While networks are simple in nature, numerous elements impact the flow and dynamics of connection creation. Elements and characteristics of a network include:
- Content (data or information)
- Interaction (tentative connection forming)
- Static nodes (stable knowledge structure)
- Dynamic nodes (continually changing based on new information and data)
- Self-updating nodes (nodes which are tightly linked to their original information source, resulting in a high level of currency (i.e. up to date)
- Emotive elements (emotions that influence the prospect of connection and hub formations).
Data and information are database elements (i.e. they need to be stored and processed in a manner which permits them to be dynamically updated within existing networks). As these elements update, the entire network structure similarly gains and benefits. In a sense, the network grows in intelligence. Knowledge and meaning, on the other hand, receive their worth from the underlying data/information elements.
Connections are the key to network learning. Yet not every connection has equal weight and influence in the entire structure. Connections can be strengthened based on a number of factors:
- Motivation – motivation is a difficult concept to fully detail. The difficulty arises in that motivation is influenced through our emotions and logic. An individual with a clear goal may have significantly greater motivation to learn a new subject. Keller’s (1987) ARCS model communicates part of the challenge evident in fostering motivation. Numerous factors of attention, relevance of information, our sense of competence, and satisfaction impact the likelihood of connection forming. As discussed in the section Cognitions, Emotions, and Learning section of this paper, learning is a process of encoding nodes and forming connections. Motivation determines if we are receptive to particular concepts as well as our desire to foster deeper network connections through the items listed below (reflection, logic/reasoning, etc.).
- Emotions and how we feel play a large role in how we value nodes and permit the presence of contradictory perspectives. Consider as an example, the phenomenon of global warming. General consensus exists that we are at least partially to blame. For many people, however, only limited lifestyle changes have occurred. How can this concept be seen in light of connectivism (or network learning)? Quite simply – the emotional and motivating nodes (the network itself is simply a node in a larger network. The process scales and reduces based on the size of the network we are considering) evaluate perspectives of global warming in relation to daily lifestyle (commuting, recycling). Until the node of “global warming” begins to impact the quality of life for the individual, many may continue to be comfortable with their global warming node, and route around it. Others may be more sensitive, and place greater emphasis on the concept of global warming because it more seamlessly integrates with the existing network. Reworking and recreating a network at its core takes time. Emotions are the influencing factors that enact other nodes and apply weighting scales to the network elements.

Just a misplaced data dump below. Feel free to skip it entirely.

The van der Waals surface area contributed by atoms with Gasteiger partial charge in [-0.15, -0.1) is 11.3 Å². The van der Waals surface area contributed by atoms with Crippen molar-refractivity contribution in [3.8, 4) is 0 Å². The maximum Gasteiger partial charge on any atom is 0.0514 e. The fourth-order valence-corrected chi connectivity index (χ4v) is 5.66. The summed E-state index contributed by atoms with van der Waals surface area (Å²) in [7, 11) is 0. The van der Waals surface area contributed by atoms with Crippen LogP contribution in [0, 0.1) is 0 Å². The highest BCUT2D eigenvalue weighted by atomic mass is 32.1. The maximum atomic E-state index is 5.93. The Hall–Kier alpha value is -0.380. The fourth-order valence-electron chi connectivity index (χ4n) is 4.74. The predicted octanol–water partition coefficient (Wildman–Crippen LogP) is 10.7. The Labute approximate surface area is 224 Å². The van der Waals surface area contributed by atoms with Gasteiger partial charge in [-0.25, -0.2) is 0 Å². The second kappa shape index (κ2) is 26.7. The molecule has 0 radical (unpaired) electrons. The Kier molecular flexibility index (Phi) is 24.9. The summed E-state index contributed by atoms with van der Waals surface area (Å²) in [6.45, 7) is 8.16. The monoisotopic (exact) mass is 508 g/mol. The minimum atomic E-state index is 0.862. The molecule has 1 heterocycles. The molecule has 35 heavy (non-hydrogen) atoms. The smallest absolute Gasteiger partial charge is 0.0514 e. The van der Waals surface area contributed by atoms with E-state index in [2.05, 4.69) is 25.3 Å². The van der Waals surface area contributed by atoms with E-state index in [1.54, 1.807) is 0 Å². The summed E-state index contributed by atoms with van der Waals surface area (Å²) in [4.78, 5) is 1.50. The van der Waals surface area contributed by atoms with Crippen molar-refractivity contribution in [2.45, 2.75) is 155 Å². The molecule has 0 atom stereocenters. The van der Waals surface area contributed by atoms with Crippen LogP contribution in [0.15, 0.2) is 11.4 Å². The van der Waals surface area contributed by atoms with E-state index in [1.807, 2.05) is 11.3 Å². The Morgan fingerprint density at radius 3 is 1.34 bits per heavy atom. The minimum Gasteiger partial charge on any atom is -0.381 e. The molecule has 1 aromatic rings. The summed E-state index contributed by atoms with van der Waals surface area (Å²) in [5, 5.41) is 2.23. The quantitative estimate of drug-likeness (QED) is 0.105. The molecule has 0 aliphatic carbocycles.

- Exposure – repetition is an excellent way of strengthening connections. A node grows in popularity (relevance) as more nodes link to it. Ideas that link strongly to other ideas are quickly integrated into the network. This is a big factor for the difficulty of personal change. The first glimmer of thoughts of change (quit smoking, exercise more, eat healthy) result in a rogue node. The node exists but has limited traction within the entire network. As the node begins to form its own connections with other nodes (sense of self worth, happier, greater productivity at work, feel better), it gains traction and begins to link and connect to a greater degree with other nodes. The tipping point occurs when the node itself has created a strong enough network to begin to influence the entire thought process (neural network). Once it is no longer a rogue node, it continues to embed itself as node that is used by the rest of the network. Innovation within corporations follows a similar path. New ideas and processes are initially seen as threats by the rest of the organization (organism). As a result, the node is treated as a fringe element and left largely unconnected. However, if the idea (node) has true merit, it will continue to form connections within the network until it creates a sub-network of connections within the larger structure. At this point, it has the capacity to influence the larger network that originally resisted it.